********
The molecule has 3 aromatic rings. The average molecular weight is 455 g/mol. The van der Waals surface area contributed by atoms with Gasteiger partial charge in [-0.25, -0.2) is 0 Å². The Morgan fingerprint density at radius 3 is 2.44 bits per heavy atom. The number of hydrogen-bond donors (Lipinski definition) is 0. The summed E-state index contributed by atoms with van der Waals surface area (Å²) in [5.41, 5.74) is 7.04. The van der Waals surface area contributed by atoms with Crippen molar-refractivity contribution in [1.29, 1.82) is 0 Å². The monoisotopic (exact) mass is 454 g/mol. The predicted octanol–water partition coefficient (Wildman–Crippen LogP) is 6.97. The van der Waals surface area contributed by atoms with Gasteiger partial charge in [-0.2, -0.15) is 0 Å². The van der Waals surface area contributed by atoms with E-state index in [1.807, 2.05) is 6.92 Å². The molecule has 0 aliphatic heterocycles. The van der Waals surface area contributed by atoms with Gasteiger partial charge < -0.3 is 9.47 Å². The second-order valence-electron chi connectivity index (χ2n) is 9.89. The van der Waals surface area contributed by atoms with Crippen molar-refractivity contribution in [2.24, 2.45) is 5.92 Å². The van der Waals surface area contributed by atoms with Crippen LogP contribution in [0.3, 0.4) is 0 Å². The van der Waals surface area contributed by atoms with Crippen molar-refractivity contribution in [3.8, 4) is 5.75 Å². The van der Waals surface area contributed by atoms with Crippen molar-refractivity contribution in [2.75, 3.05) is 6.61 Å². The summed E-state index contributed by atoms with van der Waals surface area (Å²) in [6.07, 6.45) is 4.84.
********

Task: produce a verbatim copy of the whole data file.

The molecule has 3 aromatic rings. The average molecular weight is 455 g/mol. The van der Waals surface area contributed by atoms with Gasteiger partial charge in [-0.25, -0.2) is 0 Å². The Morgan fingerprint density at radius 3 is 2.44 bits per heavy atom. The number of hydrogen-bond donors (Lipinski definition) is 0. The summed E-state index contributed by atoms with van der Waals surface area (Å²) in [5.41, 5.74) is 7.04. The van der Waals surface area contributed by atoms with Crippen molar-refractivity contribution in [1.29, 1.82) is 0 Å². The monoisotopic (exact) mass is 454 g/mol. The predicted octanol–water partition coefficient (Wildman–Crippen LogP) is 6.97. The van der Waals surface area contributed by atoms with Gasteiger partial charge in [-0.2, -0.15) is 0 Å². The van der Waals surface area contributed by atoms with E-state index in [1.807, 2.05) is 6.92 Å². The molecule has 0 aliphatic heterocycles. The van der Waals surface area contributed by atoms with Gasteiger partial charge < -0.3 is 9.47 Å². The second-order valence-electron chi connectivity index (χ2n) is 9.89. The van der Waals surface area contributed by atoms with Crippen molar-refractivity contribution in [2.24, 2.45) is 5.92 Å². The van der Waals surface area contributed by atoms with Crippen LogP contribution in [0.3, 0.4) is 0 Å². The van der Waals surface area contributed by atoms with Crippen molar-refractivity contribution in [3.8, 4) is 5.75 Å². The van der Waals surface area contributed by atoms with Crippen molar-refractivity contribution in [2.75, 3.05) is 6.61 Å². The summed E-state index contributed by atoms with van der Waals surface area (Å²) in [6.07, 6.45) is 4.84.